Vastavam web: President Trump plans to sign an executive order that would remove the right to citizenship for babies of non-citizens and unauthorized immigrants born on U.S. soil, he said yesterday in an exclusive interview for “Axios on HBO,” a new four-part documentary news series debuting on HBO this Sunday at 6:30 p.m. ET/PT. This would be the most dramatic move yet in Trump’s hard-line immigration campaign, this time targeting “anchor babies” and “chain migration.” And it will set off another standoff with the courts, as Trump’s power to do this through executive action is debatable, to say the least.
Trump told “Axios on HBO” that he has run the idea of ending birthright citizenship by his counsel and plans to proceed with the highly controversial move, which certainly will face legal challenges. We’re the only country in the world where a person comes in and has a baby, and the baby is essentially a citizen of the United States … with all of those benefits,” Trump continued. “It’s ridiculous. It’s ridiculous. And it has to end.” (More than 30 countries, most in the Western Hemisphere, provide birthright citizenship.). “It’s in the process. It’ll happen … with an executive order.”
The legal challenges would force the courts to decide on a constitutional debate over the 14th Amendment, which says “All persons born or naturalized in the United States, and subject to the jurisdiction thereof, are citizens of the United States and of the State wherein they reside.”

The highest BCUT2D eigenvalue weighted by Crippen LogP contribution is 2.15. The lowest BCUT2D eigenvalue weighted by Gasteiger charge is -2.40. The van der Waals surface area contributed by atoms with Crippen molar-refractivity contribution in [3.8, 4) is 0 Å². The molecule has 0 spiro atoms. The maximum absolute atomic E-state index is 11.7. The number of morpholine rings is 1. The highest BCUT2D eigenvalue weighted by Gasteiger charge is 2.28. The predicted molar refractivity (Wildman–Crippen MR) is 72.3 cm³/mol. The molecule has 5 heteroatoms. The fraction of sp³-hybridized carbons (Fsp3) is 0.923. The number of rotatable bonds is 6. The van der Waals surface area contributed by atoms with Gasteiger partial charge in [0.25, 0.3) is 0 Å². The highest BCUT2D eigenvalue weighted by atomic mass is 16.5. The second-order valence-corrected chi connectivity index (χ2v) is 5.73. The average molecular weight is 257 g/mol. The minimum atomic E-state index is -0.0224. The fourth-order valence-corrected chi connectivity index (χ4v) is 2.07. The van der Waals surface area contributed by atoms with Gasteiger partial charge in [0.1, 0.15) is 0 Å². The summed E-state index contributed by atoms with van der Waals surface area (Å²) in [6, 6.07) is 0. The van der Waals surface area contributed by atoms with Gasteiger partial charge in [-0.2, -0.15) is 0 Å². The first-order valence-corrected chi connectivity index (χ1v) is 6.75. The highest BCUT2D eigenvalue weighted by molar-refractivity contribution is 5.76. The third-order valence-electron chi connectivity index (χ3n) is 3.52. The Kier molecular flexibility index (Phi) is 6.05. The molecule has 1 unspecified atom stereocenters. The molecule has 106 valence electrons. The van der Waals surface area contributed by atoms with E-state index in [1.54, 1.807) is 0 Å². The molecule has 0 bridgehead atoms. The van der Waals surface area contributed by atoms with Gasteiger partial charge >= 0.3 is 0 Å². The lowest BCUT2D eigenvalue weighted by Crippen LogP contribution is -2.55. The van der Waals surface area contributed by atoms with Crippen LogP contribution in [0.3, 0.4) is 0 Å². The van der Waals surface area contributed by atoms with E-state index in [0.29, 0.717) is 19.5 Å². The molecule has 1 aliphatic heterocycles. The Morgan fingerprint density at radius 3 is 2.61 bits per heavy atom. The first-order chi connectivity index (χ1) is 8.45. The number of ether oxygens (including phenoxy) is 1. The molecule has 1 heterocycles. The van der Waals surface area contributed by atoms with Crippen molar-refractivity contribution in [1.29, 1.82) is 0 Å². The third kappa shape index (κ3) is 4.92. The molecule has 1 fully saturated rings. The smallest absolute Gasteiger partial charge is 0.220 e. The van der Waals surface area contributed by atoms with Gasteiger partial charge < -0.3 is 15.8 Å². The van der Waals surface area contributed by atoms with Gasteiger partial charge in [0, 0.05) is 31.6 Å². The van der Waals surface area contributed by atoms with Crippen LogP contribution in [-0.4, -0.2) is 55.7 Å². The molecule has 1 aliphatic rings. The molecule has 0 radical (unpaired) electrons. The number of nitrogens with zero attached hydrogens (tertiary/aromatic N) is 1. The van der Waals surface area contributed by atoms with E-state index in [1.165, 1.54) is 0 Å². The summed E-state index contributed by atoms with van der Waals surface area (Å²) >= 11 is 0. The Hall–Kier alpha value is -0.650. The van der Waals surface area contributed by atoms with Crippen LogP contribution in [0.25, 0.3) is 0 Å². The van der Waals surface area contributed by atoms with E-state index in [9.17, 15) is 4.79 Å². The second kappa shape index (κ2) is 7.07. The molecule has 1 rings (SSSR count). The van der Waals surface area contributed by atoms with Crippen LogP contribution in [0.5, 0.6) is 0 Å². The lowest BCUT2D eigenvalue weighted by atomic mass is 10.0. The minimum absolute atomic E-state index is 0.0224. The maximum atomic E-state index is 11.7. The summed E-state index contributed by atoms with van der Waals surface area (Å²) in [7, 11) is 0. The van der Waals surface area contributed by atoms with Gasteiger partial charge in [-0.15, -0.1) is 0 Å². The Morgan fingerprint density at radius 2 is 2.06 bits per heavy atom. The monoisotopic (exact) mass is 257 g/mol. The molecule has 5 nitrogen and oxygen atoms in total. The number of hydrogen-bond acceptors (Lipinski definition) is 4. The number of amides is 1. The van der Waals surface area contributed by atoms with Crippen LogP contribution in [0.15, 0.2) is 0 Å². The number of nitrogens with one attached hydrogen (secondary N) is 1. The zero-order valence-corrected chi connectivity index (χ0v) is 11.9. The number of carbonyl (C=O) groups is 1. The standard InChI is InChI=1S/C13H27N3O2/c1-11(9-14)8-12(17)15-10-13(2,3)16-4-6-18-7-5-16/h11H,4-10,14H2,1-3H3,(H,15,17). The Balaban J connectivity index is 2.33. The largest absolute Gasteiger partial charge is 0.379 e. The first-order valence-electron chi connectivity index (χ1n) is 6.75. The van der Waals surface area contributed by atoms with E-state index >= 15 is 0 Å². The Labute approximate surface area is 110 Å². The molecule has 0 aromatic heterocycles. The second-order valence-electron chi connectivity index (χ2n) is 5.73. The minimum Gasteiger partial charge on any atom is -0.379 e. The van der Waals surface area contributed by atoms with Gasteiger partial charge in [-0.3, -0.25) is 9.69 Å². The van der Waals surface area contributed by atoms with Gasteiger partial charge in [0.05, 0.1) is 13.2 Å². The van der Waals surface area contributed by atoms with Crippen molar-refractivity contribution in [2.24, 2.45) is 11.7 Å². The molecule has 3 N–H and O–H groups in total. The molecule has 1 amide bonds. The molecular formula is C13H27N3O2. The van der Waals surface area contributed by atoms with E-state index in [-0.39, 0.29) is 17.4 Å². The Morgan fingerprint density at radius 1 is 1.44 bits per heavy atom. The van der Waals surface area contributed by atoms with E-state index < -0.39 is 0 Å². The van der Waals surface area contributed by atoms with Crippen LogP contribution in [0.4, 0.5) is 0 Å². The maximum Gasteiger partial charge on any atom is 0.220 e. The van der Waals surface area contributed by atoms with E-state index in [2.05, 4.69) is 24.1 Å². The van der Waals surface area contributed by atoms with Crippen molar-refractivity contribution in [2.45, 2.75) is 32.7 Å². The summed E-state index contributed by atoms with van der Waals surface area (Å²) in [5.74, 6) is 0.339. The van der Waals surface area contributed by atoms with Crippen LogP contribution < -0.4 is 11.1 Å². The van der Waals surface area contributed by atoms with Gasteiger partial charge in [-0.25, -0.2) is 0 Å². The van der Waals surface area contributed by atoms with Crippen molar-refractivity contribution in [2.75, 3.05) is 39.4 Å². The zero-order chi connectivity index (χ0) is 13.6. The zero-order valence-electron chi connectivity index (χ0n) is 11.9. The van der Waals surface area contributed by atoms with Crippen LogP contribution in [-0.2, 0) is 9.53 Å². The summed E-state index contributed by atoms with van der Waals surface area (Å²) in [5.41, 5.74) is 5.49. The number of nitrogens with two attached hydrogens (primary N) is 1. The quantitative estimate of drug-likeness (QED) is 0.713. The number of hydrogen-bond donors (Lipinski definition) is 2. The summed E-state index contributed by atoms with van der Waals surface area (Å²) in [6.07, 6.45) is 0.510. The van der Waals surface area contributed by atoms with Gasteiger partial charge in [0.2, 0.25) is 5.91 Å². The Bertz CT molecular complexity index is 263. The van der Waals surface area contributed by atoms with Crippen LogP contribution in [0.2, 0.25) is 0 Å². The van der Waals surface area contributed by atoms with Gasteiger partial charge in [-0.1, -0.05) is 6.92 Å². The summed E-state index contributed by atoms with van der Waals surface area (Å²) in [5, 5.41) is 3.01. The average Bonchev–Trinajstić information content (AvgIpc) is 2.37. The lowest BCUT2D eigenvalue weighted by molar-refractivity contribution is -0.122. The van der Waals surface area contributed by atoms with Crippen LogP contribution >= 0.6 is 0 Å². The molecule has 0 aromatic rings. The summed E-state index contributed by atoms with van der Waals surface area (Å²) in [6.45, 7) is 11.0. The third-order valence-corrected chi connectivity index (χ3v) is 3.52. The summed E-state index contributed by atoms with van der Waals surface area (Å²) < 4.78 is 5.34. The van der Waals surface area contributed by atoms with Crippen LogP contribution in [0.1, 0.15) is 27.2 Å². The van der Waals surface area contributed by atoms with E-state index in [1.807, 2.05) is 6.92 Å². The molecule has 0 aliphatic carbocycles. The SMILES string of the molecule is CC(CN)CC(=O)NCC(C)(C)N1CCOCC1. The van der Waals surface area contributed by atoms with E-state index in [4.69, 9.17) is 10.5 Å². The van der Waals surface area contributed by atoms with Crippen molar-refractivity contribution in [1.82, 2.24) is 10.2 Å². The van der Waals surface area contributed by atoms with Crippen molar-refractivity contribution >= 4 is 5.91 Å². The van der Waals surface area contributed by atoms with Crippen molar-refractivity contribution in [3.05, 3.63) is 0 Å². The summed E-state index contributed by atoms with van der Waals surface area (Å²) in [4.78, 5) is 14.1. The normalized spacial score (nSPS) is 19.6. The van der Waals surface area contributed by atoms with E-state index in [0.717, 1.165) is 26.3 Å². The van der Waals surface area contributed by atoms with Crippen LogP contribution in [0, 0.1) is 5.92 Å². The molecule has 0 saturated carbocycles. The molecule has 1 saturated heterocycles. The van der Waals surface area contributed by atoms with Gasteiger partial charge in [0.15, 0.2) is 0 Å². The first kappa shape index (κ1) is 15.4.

Few immigration and constitutional scholars believe it is within the president’s power to change birthright citizenship, former U.S. Citizenship and Immigration Services chief counsel Lynden Melmed tells Axios. But some conservatives have argued that the 14th Amendment was only intended to provide citizenship to children born in the U.S. to lawful permanent residents not to unauthorized immigrants or those on temporary visas.
Michael Anton, a former national security official in the Trump administration, recently took up this argument in the Washington Post. Anton said that Trump could, via executive order, “specify to federal agencies that the children of noncitizens are not citizens” simply because they were born on U.S. soil. (It’s not yet clear whether Trump will take this maximalist argument, though his previous rhetoric suggests there’s a good chance.)
The Supreme Court has already ruled that children born to immigrants who are legal permanent residents have citizenship. But those who claim the 14th Amendment should not apply to everyone point to the fact that there has been no ruling on a case specifically involving immigrants in the country illegally or those with temporary legal status.